Thomas Sowell Launches Misguided Assault on Teacher Tenure
Economist Thomas Sowell declares war on teachers unions in his highly publicized new book, Charter Schools and Their Enemies. Sowell charges—as do many conservative opponents of unions—that teachers unions have made it excessively difficult to remove ineffective teachers.
Yet evaluating teachers’ effectiveness is the job of administrators, not teachers unions. It is not quick or easy to fire a tenured teacher, and it shouldn't be. What Sowell and other critics miss is that when ineffective teachers continue in the classroom, it is usually because administrators have not conducted the observations needed to identify them, and have not taken the measures needed to either help them become more effective or to dismiss them.
This is not because administrators are lackadaisical—chronic understaffing often deprives administrators of the time to do anything beyond the minimal, required observations. When these infrequent observations are conducted, even ineffective teachers can usually survive them because they are scheduled well in advance and teachers can prepare their students.
Since school districts don't allocate the resources needed to allow administrators to identify ineffective teachers, the blame lies with them. Do critics expect teachers unions to seek out, identify, and dismiss ineffective teachers themselves?
Sowell recites high-profile horror stories demonstrating how difficult and expensive it can be to fire a teacher. No doubt this is at times true, but it ignores a larger reality—when administrators or school districts wish to rid themselves of a teacher, they usually don't “fire” them, they offer a settlement under which the teacher leaves voluntarily. Such settlements don't show up in the stories and statistics Sowell and others wield against teachers unions.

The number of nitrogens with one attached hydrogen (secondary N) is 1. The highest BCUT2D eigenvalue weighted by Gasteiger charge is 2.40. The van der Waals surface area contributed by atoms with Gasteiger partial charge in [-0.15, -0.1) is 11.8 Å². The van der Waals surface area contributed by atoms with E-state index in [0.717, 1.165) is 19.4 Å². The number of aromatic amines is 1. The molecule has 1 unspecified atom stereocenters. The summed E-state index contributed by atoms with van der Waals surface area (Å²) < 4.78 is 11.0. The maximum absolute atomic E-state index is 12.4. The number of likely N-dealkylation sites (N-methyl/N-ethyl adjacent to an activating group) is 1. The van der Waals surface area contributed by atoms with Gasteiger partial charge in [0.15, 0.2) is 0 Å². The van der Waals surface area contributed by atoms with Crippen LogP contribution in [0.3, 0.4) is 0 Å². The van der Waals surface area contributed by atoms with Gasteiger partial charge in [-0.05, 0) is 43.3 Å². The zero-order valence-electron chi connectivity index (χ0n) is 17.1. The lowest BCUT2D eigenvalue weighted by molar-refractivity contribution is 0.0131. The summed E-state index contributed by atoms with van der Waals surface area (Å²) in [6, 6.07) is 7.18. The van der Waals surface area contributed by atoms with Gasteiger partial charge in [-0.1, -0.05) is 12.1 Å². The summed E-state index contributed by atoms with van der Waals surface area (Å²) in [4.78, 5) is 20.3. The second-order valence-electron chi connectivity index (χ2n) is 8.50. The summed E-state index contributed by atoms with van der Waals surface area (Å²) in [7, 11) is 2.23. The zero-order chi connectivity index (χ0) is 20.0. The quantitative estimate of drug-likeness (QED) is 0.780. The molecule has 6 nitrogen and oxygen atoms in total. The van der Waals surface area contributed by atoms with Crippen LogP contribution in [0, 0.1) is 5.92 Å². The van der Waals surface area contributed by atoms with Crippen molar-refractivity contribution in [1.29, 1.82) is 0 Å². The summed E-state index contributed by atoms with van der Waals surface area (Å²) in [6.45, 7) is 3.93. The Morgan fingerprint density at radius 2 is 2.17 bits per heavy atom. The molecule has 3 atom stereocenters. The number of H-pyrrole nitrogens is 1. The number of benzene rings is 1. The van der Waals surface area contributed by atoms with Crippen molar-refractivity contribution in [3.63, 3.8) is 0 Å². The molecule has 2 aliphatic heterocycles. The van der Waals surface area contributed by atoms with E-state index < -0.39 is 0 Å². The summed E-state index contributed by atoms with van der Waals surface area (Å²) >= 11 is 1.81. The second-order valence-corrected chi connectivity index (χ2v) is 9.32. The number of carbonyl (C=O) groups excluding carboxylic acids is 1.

Sowell contrasts teacher protections under union contracts with charter schools, where he exults that “teachers can be fired just for being incompetent. They do not get [more]...chances.” While certainly there are times when charter administrators correctly remove incompetent teachers, it is tremendously naive to think that this unrestrained dismissal power is only used to improve the quality of instruction. Administrators in nonunion schools often remove teachers for reasons that have nothing to do with alleged incompetence.
A new study, “Teacher Turnover in Organizational Context: Stafﬁng Stability in Los Angeles Charter, Magnet, and Regular Public Schools,” finds that at nonunion schools teachers are often pushed out or leave because they resist administrative attempts to get them to do extra work without proper compensation.
Salary and job protections are also key. Many teachers at nonunion schools move on or are replaced when they reach the age when many people start families and need a better wage and some job security.
On paper, schools want experienced teachers with advanced degrees—it’s often a bragging point administrators use to promote their schools. In practice, these teachers are more expensive, providing an inherent incentive to push them out. UC Berkeley Professor Bruce Fuller, co-author of the staffing study, recently told City Watch LA, “The conventional wisdom, which our study backs up, is that charters recruit very young teachers…[Charter managers] will say this in small groups but not to reporters—that they want younger teachers because it saves on wages and benefits.”
Union supporters are also often targeted. For example, according to education historian Diane Ravitch, when a group of three teachers at the privately managed Sunnyvale, California charter Summit Public Schools recently sought to better teachers’ working conditions by forming a union, they were terminated without cause. The teachers, Ravitch notes, “had been offered contracts for next year when they were suddenly informed that they were no longer wanted. No teachers other than these three were fired.”